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Former Washington Journalist
Contributor on The Bipartisan Press
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Although all attention in Washington and elsewhere is currently engrossed with his impeachment trial which began this week in the Senate, Donald Trump has bigger legal problems coming his way, according to a prominent former federal prosecutor.
Trump faces potential conviction — and a potential ban on ever seeking public office ever — in the Senate on a lone article of impeachment: incitement of the deadly insurrection at the US Capitol January 6, which left several people dead including Capitol Police Officer Brian Sicknick.
However, this week is merely the beginning for Trump, who faces potential prosecution in multiple jurisdictions — not only his native New York City, said Preet Bharara, US attorney for the Southern District of New York for eight years during the Obama administration.
“Look, I think on any one of a number of issues, the president is in jeopardy. He’s in jeopardy out of the Manhattan D.A.’s office with Cy Vance looking at various improprieties relating to his taxes and representations he’s made to financial institutions. There are people who are potentially taking a look at the other actions, some of which makes up the conduct of the article of impeachment, interfering with the result in the Georgia election. We know that the D.C. attorney general is taking a look at things,” Bharara said.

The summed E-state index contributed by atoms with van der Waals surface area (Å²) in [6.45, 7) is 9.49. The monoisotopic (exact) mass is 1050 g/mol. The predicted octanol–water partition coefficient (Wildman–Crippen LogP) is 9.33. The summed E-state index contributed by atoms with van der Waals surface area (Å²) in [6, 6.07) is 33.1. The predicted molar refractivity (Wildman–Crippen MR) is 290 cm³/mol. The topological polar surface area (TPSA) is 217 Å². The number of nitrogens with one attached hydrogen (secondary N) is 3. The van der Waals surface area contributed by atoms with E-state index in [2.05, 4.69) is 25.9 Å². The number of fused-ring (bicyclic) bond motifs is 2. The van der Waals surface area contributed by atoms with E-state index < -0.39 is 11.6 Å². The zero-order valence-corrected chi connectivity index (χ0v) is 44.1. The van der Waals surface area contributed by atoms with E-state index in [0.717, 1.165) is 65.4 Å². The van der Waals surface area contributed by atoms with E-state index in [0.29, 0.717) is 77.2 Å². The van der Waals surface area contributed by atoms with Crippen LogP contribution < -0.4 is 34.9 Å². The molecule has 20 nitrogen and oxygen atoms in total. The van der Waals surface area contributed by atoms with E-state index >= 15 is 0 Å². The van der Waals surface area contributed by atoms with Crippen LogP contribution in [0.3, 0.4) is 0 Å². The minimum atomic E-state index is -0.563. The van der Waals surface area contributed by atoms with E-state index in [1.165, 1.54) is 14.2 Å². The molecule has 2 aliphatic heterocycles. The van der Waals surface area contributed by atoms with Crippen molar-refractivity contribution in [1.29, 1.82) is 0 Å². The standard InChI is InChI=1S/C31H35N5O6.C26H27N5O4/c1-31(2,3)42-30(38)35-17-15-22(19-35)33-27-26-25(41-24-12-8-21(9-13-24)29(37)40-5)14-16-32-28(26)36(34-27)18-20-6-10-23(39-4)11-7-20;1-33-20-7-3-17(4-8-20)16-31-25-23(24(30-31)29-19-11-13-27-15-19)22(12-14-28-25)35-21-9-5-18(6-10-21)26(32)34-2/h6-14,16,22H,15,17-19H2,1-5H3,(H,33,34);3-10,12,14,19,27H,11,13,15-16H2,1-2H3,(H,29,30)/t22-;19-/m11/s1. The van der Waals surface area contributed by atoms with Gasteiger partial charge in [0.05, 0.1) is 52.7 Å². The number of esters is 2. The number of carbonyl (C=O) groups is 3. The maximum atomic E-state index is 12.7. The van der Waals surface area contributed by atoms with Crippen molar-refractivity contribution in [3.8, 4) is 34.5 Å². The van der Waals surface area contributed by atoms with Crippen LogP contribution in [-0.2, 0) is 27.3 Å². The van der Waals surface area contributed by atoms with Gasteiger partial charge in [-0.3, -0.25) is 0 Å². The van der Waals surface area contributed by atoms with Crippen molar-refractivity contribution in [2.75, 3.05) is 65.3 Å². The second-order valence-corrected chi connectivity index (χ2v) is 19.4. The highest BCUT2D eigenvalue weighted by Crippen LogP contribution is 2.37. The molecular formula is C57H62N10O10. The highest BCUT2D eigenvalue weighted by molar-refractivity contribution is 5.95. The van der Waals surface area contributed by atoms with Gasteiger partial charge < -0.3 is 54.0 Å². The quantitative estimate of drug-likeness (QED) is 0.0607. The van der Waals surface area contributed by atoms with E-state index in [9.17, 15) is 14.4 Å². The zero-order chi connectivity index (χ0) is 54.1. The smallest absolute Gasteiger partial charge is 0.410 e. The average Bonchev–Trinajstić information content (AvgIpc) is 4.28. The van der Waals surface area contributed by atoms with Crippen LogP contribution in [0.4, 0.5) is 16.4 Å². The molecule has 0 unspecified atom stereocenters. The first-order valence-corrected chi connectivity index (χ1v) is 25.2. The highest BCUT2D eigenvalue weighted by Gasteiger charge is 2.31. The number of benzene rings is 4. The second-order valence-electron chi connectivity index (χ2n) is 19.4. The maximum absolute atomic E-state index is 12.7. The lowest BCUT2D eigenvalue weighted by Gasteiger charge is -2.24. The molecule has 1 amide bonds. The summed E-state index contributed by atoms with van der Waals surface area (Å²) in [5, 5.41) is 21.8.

That’s not to discount potential federal charges, as well, even before the confirmation of President Biden’s nominee for attorney general, Bharara added.
“And obviously, we don’t have a new [federal] attorney general yet, we don’t know what kind of process he, Merrick Garland, will set up, if he is confirmed. But there are all manner of things that the Justice Department can look at,” he said. “And as President Biden said, he won’t be directing those things, so he is in a certain amount of jeopardy no matter what.”
In addition, there’s the still potential to learn of previously unknown wrongdoing on the part of Trump — none of which ought to be used as an excuse by an senators not to convict the former president on the matter currently before them, Bharara said.
“And I also think it’s the case that there are other things that the president [Trump] may have done. We’re finding out revelations all the time from people who now feel comfortable enough coming forward. So I think there’s jeopardy based on things we know,” he said. “I think there’s probably jeopardy based on things we don’t yet know, but none of that excuses this Congress and the senators — Republican and Democratic — from undertaking their responsibility and not passing the buck or kicking the can down the road to some future hypothetical prosecution.”
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